Weeding out pests to be dealt with
ENVIRONMENTAL weeds are often garden or agricultural escapees that have the ability to invade our natural environment, leading to a reduction in biodiversity, impacts on the landscape, and a threat to our waterways to name a few.
These weeds now make up approximately 15% of Australia’s flora, with half of these invading our natural areas and a quarter now considered to be serious weeds.
A lot of these unwanted plants can still be found in our backyards and are often spread by birds attracted to their bright coloured berries, wind, garden prunnings being disposed of inappropriately, or agricultural plants that have not been properly managed.
While most are not declared pest plants, which are required to be controlled, some have been identified under state legislation such as Queensland’s Biosecurity Act 2014 as a restricted invasive plant or have been declared by councils under a local law, which may prevent their sale or require property owners to take certain action to control their spread.
Some of the ways you can help are:
■ Get to know the weeds in your local area by contacting your local council or speak to your local nursery.
■ Avoid planting invasive plants. Speak to your local nursery and choose safe alternatives such as sterile forms or plants native to your area.
■ Be careful when purchasing plants from fetes or markets if you are not sure where they originated from or their correct identification.
■ And consider weediness when swapping plants or propagating plants for others.
Plants of concern to the Bundaberg Regional Council, which have been identified to be increasing in large numbers, are Easter Cassia, Brazilian Cherry, Tecoma stan’s, Broadleaf Pepper, Prickly Duranta and the fodder shrub Leucaena which, when not managed, poses a major threat to our region’s natural areas and reserves.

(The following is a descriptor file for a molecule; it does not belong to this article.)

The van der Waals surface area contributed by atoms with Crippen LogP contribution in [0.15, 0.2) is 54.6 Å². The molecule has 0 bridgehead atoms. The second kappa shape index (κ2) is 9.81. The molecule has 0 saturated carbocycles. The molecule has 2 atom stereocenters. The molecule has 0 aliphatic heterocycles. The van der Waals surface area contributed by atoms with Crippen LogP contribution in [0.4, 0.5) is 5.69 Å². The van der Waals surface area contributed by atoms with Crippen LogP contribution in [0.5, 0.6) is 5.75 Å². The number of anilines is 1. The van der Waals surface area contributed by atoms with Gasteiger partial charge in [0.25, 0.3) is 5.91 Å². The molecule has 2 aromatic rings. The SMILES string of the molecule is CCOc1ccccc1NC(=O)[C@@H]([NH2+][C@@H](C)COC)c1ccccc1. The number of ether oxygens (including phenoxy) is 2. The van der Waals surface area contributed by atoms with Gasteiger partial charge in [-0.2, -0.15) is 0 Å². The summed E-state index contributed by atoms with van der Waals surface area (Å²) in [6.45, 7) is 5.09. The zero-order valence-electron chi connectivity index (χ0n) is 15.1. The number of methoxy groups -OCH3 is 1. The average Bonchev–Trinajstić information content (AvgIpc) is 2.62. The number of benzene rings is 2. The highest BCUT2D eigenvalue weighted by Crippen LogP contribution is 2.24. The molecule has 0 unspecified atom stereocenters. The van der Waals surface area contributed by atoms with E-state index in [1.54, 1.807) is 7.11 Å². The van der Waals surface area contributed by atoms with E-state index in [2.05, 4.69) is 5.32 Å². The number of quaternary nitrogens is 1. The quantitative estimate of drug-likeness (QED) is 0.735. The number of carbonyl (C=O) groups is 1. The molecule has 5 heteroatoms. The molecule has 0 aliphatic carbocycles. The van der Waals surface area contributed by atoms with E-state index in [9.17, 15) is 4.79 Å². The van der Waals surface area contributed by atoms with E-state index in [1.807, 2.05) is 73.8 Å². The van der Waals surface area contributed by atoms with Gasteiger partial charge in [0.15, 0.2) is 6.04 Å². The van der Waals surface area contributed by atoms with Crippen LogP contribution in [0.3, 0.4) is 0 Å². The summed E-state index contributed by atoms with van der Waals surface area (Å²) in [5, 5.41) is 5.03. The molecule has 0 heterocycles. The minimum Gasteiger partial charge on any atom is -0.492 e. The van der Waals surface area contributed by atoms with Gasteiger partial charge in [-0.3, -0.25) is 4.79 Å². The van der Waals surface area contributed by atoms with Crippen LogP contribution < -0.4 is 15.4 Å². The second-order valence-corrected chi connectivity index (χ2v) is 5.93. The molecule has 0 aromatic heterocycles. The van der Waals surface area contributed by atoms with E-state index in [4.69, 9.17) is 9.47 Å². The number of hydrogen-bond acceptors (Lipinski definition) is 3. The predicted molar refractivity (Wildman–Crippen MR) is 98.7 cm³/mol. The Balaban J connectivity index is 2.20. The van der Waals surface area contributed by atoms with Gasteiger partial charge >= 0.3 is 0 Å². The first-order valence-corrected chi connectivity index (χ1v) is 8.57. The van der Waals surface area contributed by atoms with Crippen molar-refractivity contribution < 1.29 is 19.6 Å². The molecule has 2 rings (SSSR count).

To minimise potential risk caused by these plants the council will be undertaking an education and awareness program, as well as offering a free tree swap program where landholders can collect a free native plant in return for one of the environmental weeds listed above.
Council will also be undertaking a mapping program to identify locations of environmental weeds and landholders are able to register any pest plant sightings on the council’s natural resources, land protection web page by completing the suspected weed report form and returning it to the council.
For further information about control or removal of any environmental plant or participating in the council’s free tree swap program, contact the council’s land protection officers on 1300 883 699.
FIELD DAY: Bundaberg Regional Council senior land protection officer Eric Dyke encourages everyone to know their weeds.